Editor’s View: “Give consumers a reason to shop in store rather than make instant online purchases”

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A recent conversation with the chief executive officer of CARAT* London, Scott Thompson, got me thinking, can the jewellery industry move as fast as fashion?

Obviously, this question relates more to fashion jewellery, because fine pieces hold a much more timeless appeal, but as an industry, are we keeping up with the world around us?

We live in a world where consumers are following bloggers and journalists on social media. People now have access to next season’s trends before they drop into store. How long can we leave them waiting for that trend to come in before they will find it somewhere else, because let’s not forget they are no longer limited to finding things on the high street or even in the UK.

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CARAT* London is responding to fast fashion by launching eight collections a year — with new pieces constantly being dropped into store to keep things fresh and exciting. Dollie Jewellery has decided to make sure ‘season specials’ are exactly that — exclusive pieces that can only be bought within a certain time frame.

You may not be able to drop new collections into your stores as fast as influencers can get a hold of them, but you can certainly keep things fresh, exciting and innovative — giving consumers a reason to shop in store rather than make instant online purchases.

Visual merchandising is also key to this. It’s not just about having neat and tidy eye-catching displays anymore, it’s also about having pieces in your window that will make people stop and stare and create an intrigue for them to discover what other jewels lurk inside the cabinets of your boutique.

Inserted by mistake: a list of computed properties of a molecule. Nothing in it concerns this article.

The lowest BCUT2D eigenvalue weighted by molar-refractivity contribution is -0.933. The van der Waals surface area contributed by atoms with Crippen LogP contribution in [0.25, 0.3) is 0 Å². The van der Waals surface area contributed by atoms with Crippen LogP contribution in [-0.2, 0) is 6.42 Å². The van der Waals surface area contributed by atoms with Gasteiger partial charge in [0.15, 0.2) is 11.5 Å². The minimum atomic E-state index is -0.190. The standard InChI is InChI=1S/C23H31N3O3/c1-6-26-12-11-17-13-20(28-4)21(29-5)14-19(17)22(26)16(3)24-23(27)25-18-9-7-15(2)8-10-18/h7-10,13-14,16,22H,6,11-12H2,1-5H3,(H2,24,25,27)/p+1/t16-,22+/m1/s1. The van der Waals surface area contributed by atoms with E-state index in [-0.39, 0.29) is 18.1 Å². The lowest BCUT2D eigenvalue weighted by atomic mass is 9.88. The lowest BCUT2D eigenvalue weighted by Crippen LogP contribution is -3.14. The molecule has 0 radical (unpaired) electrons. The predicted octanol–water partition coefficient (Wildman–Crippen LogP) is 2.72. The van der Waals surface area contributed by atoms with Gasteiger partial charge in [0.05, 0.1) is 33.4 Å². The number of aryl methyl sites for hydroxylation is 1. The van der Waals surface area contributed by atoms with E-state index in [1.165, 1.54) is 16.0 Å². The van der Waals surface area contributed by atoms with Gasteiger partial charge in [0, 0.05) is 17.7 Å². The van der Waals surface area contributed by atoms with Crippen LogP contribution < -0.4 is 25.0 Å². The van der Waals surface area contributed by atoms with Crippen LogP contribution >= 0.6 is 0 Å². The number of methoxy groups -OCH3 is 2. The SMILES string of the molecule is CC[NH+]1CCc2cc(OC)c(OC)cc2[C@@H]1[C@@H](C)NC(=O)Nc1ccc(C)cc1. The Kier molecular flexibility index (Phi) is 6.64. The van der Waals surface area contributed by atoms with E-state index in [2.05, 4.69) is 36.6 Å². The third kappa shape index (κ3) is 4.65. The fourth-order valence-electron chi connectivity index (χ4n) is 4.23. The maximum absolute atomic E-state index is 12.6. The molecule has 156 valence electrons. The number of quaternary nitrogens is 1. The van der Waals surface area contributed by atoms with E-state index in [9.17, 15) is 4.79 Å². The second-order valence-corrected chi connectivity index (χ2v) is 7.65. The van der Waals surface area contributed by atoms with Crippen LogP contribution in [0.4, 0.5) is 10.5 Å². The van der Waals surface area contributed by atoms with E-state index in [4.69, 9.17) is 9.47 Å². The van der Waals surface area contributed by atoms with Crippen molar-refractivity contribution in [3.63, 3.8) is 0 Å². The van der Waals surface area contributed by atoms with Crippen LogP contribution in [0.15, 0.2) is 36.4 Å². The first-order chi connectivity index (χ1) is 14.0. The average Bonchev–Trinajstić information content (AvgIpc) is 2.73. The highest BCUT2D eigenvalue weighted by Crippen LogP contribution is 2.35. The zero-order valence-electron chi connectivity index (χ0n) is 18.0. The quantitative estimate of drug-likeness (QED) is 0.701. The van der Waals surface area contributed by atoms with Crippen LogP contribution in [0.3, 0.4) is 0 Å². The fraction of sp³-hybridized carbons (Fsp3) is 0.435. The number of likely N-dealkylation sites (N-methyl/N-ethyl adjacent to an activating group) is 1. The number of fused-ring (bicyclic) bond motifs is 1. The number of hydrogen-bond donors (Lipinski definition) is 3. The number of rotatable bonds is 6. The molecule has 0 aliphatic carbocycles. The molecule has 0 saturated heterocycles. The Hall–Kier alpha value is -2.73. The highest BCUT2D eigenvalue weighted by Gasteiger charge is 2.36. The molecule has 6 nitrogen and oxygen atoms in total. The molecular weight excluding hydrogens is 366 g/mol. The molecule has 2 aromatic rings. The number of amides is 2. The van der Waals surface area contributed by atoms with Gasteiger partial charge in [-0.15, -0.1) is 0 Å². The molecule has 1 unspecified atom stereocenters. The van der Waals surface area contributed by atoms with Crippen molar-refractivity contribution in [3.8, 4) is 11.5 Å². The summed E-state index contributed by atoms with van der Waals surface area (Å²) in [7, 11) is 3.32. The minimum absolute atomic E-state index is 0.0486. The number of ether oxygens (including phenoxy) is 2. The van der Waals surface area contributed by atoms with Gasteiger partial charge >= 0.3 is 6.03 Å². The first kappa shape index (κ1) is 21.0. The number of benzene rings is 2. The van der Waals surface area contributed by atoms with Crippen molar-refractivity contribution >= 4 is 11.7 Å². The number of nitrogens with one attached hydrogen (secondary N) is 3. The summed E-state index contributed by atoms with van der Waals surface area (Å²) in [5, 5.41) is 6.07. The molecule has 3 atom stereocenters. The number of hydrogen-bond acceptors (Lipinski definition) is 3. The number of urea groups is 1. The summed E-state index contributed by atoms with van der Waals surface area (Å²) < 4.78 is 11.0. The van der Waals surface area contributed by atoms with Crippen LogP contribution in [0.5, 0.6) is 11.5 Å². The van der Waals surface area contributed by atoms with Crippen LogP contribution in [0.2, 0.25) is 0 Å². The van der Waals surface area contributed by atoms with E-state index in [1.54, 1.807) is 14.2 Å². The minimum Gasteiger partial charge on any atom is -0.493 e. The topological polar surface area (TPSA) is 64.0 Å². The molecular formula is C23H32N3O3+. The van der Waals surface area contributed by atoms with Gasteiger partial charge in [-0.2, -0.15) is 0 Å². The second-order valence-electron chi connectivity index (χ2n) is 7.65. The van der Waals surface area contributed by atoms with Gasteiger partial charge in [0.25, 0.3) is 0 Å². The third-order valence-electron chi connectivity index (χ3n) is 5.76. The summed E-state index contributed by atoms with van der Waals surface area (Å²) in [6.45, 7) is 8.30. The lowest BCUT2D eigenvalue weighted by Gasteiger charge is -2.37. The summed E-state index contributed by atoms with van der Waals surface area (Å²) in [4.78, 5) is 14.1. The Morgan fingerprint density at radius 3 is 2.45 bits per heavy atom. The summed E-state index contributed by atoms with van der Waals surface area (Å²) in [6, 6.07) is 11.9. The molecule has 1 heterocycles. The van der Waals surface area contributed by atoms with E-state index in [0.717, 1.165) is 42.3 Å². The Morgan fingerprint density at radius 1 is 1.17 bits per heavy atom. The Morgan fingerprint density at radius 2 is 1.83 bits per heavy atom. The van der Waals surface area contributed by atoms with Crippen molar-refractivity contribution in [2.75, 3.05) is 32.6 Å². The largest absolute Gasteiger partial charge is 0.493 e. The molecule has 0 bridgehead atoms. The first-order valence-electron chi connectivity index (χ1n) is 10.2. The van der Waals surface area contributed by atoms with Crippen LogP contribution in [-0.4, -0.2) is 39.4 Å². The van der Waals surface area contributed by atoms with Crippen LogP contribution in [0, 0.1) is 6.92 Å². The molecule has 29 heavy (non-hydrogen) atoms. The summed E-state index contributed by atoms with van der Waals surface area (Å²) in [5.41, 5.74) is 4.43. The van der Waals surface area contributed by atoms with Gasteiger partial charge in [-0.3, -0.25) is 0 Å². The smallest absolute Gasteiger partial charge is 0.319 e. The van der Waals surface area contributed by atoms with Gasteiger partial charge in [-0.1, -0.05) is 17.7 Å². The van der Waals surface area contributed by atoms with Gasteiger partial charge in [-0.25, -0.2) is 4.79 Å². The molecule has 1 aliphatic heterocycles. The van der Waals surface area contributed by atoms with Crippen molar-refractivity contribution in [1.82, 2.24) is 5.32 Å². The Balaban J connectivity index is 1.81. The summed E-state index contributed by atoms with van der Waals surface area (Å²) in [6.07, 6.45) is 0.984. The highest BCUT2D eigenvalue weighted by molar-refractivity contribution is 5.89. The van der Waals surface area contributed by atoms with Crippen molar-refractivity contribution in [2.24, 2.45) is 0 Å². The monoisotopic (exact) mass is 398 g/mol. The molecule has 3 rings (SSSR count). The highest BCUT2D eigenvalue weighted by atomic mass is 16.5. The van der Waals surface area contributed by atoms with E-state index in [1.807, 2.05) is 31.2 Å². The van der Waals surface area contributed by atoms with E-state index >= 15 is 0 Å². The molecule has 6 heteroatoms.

For instance, Chalfen of London has created a range called Precious Rainforest which had everyone talking at the CMJ Spring Trade event. The brand has combined striking and unique jewels (picture gold frogs with ruby eyes) with an unusual visual merchandising display which mimics a rainforest. Levine told me that many jewellers said it was exactly what they needed for their windows and it’s true. Retailers need to invest in pieces that will draw people in. A range which reflects their personality and the creative abilities of our trade.

We are still not at a place where people outside of the industry think about what jewellery they are going to wear before their clothes, but we need to learn from fashion and get to a point where jewellery comes first.

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